Precious Cargo

Refreshingly Bitter And Twisted Observations On Life's Passing Parade.

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Location: Valley Village, California, United States

Tuesday, May 03, 2005

Fuck Books

Here are the leads from recent stories at

Another Indie Bookstore Gives Up The Ghost. Bound To Be Read, a large-scale independent bookseller operating stores in Albuquerque and the Twin Cities has announced that it will close its doors within a few months. The Albuquerque store had been open for fifteen years, the St. Paul outlet for five. Minneapolis Star Tribune 04/28/05

Australian Book Chain Goes Bankrupt. Collins Booksellers, Australia's third largest book chain, has declared bankruptcy and owes $7.5 million. The Australian 04/27/05

Harper Collins Sees a Down Year. Publisher Harper Collins reports a 30 percent drop in profits. The Guardian (UK) 04/24/05

Against Good Books. Today's corporate weather-makers hate "book-lovers", as they sneeringly refer to them. They despise curious readers committed to the range and quality of what they buy, such as those who bother with books coverage in intelligent magazines or newspapers. Instead, extra resources will now go into snaring the fitful attention of affluent but apathetic semi-readers who, deep down, believe that, in the deathless words of Philip Larkin's "A Study of Reading Habits", "Books are a load of crap." Ah, but those non-readers made an exception for The Da Vinci Code. So let's have much more of the same brain-shrinking junk. The Independent (UK) 04/22/05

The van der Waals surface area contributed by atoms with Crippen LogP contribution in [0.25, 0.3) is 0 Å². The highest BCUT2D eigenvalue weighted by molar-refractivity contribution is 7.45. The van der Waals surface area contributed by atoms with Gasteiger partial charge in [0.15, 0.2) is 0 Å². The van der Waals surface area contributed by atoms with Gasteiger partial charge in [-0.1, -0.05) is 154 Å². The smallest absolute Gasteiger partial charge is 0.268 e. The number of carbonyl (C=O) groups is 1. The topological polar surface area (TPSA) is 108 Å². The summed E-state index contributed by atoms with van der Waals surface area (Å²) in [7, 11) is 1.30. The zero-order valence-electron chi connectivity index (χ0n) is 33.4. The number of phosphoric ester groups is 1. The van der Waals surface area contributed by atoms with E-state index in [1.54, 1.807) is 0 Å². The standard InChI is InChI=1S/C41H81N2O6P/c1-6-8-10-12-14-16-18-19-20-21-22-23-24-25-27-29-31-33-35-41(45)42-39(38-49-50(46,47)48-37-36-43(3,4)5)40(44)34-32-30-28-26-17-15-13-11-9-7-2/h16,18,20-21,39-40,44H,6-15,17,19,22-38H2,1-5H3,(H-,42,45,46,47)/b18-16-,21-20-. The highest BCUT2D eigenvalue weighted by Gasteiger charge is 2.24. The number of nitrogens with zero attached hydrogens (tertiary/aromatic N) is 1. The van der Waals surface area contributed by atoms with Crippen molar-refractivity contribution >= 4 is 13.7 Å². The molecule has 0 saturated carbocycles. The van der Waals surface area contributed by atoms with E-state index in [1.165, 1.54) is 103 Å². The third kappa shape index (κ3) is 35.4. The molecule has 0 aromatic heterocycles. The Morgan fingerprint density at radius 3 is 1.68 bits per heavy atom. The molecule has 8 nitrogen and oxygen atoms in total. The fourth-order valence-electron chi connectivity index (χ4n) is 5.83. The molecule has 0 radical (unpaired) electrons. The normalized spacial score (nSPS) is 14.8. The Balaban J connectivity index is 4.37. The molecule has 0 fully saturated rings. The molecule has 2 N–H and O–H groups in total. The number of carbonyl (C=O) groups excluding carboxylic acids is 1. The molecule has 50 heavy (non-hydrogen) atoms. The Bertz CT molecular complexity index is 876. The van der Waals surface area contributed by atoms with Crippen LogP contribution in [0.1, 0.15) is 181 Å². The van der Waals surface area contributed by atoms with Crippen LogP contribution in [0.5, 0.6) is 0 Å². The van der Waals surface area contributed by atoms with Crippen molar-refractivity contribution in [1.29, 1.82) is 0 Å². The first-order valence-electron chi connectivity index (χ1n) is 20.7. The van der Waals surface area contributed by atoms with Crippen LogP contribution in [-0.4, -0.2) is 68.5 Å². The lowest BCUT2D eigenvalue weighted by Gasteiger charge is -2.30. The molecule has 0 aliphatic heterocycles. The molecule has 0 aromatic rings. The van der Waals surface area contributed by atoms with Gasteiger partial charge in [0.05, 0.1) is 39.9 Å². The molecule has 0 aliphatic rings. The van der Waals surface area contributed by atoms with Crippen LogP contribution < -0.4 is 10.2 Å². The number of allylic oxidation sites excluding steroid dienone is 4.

The Literary No-Man's Land. A profile of author Steve Stern. “Mr. Stern, 58, has been publishing short stories and novels for almost a quarter century. He has received critical praise in the places that matter, won his share of prizes and is devoted to his work. Robert Weil, the executive editor of W. W. Norton, considers the situation to be even more dire. ‘If you speak to publishers about the sales of literary fiction - I mean we're in real trouble in this country,' he said. Sales are shocking these days, even compared to 10 years ago. And publishers are seriously cutting back.’" The New York Times 04/25/05

Five or six years ago, when we visited the Old Town section of Pasadena, there was a lovely Rizzoli's bookstore across from the Indian restaurant we'd just eaten at. It failed soon thereafter. Patagonia, an upscale boutique, took its place and has thrived for several years. Akbar,the restaurant, was packed when we ate there in April. The owner started with the Pasadena location and has since opened several more around the city.

If a book sells a million copies, which makes it that rare bestseller, it still means that only a third of a percent of Americans read it. Most books sell only a few thousand copies before being remaindered.

Books are so marginal in our society that they don't even exist for all but a tiny fraction of the populace. Ray Bradbury got it wrong in Fahrenheit 451. You don't need a government program to suppress books. They've already become irrelevant to people's lives.

Why keep beating your balls off to try and get published? Charles Beaumont once commented about writing for television. He said it's like climbing a mountain of manure to pluck a single rose from the top. But by the time you've gotten the rose, you've lost your sense of smell.


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